Peter O'Mahony aims to drive new era after lost year
The recovery was never supposed to take this long and while Peter O'Mahony is still reluctant to pinpoint an exact return date, the light at the end of tunnel is becoming brighter with each passing day.
By the time O'Mahony makes his return from the serious knee injury suffered in the World Cup win over France last year, it will have been almost 12 months since he last played.
The 26-year-old is scheduled to make his long-awaited comeback for Munster in either round two, three or four of the Pro12 and while he is understandably eager to get out on the pitch, there is a deep understanding that having waited this long, he isn't about to jeopardise another season by rushing back.
Munster desperately missed their skipper last season and the fact that Rassie Erasmus has decided to name him as his captain for the upcoming campaign speaks volumes for the impression that O'Mahony has already made on the South African.
It has taken much longer than expected but O'Mahony is now involved in contact training, including this week at Ireland's mini camp in Carton House.
"I didn't expect it to be this long. I had a good diagram drawn for me about two months after the injury and it just goes in cycles, in ebbs and flows," he explained.
"It's just trying to get through those little low points and drive it on when you're going well. It was a good diagram to have drawn because it's not always an upward graph. Even though you're going in the right direction all the time, sometimes you might just feel sore for a week and you feel like you've lost a week's training or a week's rehab or a week off the deadline but you haven't, it's just the way it is."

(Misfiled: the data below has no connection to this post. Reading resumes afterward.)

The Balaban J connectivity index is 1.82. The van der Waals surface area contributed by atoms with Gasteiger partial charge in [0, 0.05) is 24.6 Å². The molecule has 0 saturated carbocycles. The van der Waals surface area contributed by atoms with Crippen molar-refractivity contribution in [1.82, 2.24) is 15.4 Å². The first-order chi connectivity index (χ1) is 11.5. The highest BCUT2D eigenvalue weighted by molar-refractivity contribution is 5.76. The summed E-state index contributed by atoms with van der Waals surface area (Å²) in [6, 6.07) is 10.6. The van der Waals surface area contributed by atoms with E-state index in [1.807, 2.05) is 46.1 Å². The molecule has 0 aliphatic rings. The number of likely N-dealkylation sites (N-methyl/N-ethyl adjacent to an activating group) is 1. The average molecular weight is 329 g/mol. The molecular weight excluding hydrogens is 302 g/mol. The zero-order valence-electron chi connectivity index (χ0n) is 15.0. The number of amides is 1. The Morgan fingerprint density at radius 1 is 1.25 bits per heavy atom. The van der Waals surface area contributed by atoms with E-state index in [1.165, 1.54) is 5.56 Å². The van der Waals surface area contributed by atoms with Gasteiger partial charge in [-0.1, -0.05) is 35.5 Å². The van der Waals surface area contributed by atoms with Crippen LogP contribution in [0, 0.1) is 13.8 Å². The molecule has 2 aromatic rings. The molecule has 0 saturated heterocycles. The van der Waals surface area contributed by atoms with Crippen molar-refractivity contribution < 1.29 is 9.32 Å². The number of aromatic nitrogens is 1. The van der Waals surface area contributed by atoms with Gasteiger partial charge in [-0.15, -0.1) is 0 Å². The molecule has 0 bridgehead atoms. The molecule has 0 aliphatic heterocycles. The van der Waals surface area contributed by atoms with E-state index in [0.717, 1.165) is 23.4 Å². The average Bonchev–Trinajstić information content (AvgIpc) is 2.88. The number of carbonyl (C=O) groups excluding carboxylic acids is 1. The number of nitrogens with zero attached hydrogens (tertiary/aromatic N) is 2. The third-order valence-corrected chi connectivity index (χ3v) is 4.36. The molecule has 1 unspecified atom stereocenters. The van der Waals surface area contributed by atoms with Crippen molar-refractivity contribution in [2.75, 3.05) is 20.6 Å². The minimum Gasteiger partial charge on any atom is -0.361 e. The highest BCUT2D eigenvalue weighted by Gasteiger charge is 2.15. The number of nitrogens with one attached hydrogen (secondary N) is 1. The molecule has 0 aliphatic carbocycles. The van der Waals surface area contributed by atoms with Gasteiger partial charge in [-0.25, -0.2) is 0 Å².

Despite the arduous journey that O'Mahony has had to endure, his mental resolve has carried him through and he now looks and speaks like a man who is relishing the prospect of returning to battle.
Last season's shortcomings hurt the Cork native as much as anyone in the province, particularly because he was forced to helplessly watch from the sidelines.
O'Mahony remained a key voice in the dressing room however but rather than look back at the missed year, he has his sights set on the future.
"You'd hope that with the bulk of training that I've done now, you might get a bit more time out there during the season or you might get a couple of months or hopefully a year back at the end of my career," he maintained.
"There's loads of positives. You don't want to miss rugby, of course and you want to play as much as you can but you have to look at the other side of it as well and hopefully I'll get that back."
O'Mahony's commitment to the red or green cause has never been questioned but like his fellow combative back-row Sean O'Brien, their abrasive style of play has meant that they are far more susceptible to injury.
While he isn't about the change the style of play that has gotten him where he is today, there is a realisation that O'Mahony will have to adapt to the changing demands of the modern game.
"It's not a worry. It's probably a fact," he conceded. "It's tough but, as I said, it's part and parcel of it. I have been unbelievably lucky as well so far.
"I have mid-thirties (35) in Irish caps so far. I've probably missed out on a few already but that's part of it. You expect to, unless you're up there with Jamie's (Heaslip) robustness.
"Unfortunately, I don't have… Not that I don't have it but I just seem to pick a couple of more knocks than a couple of guys but I know I have been unbelievably lucky so far.
"I am still very young and I have a massive appetite for more Munster and Irish caps. That's the thing that has been driving me through these injures and the thing that drives anyone through big injuries is your passion to play for your club and country. I'm very close to being there (fit), so I'm looking forward to it."